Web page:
As workforce dwindles, background checks dig less deeply

Morning In America

(NewsNation) — Friday morning, a new jobs report is due for release, and there’s no reason to expect the unemployment numbers won’t continue the fairly steady fall they’ve taken since April of 2020, when nearly 15 percent of America was without a job.

In today’s competitive employment world, one of the tactics businesses are using to recruit candidates is dropping the traditional background checks for ones that are more lenient.

The increasingly tight job market is driven by a number of factors, chief among them the pandemic, which forced many businesses to close or cut staff over the last few years. David Lewis, CEO of Operations, Inc., told NewsNation’s Aaron Nolan the workforce is evolving from senior citizens retiring or feeling unsafe toward the young professionals moving forward and starting their own businesses.

“So you’ve got a deck stacked against you. And that means that the depth of that pool is looking more like a very shallow puddle in terms of how many people are out there to be able to fill positions right now. A lot of things have happened in the last two years, and you’ve got a lot of people whose priorities have changed,” Lewis said.

To remain competitive, businesses are having to change their hiring and retention practices. A recent article by Axios suggests many businesses will be moving from the traditional seven-year background check to one that only covers one year.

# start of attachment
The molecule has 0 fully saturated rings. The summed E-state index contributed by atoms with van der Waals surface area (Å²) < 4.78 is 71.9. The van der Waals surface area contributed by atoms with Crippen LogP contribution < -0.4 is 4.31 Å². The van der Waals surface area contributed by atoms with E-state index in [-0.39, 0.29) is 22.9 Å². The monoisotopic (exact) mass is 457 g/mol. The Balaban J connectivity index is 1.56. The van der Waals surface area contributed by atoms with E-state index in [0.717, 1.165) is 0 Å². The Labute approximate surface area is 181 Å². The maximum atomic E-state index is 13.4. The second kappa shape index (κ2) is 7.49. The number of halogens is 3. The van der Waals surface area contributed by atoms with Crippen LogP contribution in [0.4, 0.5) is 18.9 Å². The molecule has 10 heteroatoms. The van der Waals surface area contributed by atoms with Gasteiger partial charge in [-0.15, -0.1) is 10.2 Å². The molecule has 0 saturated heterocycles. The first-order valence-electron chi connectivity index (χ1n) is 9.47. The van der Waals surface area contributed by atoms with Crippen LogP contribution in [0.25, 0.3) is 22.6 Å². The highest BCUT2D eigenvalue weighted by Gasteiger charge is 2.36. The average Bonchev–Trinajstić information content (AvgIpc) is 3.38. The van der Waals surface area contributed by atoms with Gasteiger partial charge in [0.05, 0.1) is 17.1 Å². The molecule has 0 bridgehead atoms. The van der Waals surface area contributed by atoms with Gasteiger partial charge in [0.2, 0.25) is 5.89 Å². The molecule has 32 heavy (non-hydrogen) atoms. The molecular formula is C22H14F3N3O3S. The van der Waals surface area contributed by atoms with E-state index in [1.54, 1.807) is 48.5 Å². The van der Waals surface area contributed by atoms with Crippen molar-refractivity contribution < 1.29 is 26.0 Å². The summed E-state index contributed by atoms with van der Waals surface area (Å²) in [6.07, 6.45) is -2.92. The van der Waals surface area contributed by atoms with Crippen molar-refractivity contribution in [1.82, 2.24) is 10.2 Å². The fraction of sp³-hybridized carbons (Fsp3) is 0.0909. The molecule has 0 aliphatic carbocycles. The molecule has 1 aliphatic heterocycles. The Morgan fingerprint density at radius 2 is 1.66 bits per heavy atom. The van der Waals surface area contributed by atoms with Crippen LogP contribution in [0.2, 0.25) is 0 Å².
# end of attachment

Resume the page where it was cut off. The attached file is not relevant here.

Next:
Lewis is seeing this, too, and he says one of the main drivers behind it has nothing to do with the job market directly; it’s driven by cannabis. As it became legal in more and more states, and the public acceptance of pot increased, employers who completely forbade their new hires from having anything to do with weed on their records found themselves in an increasingly untenable position.

“At the end of the day, too many candidates were winding up failing drug tests. For those companies that were testing for it raised sort of this societal question, do we really care if people are having an edible or smoking a joint?” Lewis said.

However, there has to be a balance. Lewis emphasizes that while companies liberalize their background checks, they still have to be careful. “You don’t want to be in a position where you open up the floodgates so wide, that you start letting people in who you regret that you’ve hired later down the road,” Lewis said, adding that companies are getting desperate.

The weekly unemployment numbers have fallen steadily since the beginning of 2022, after a brief jump in December of 2021.

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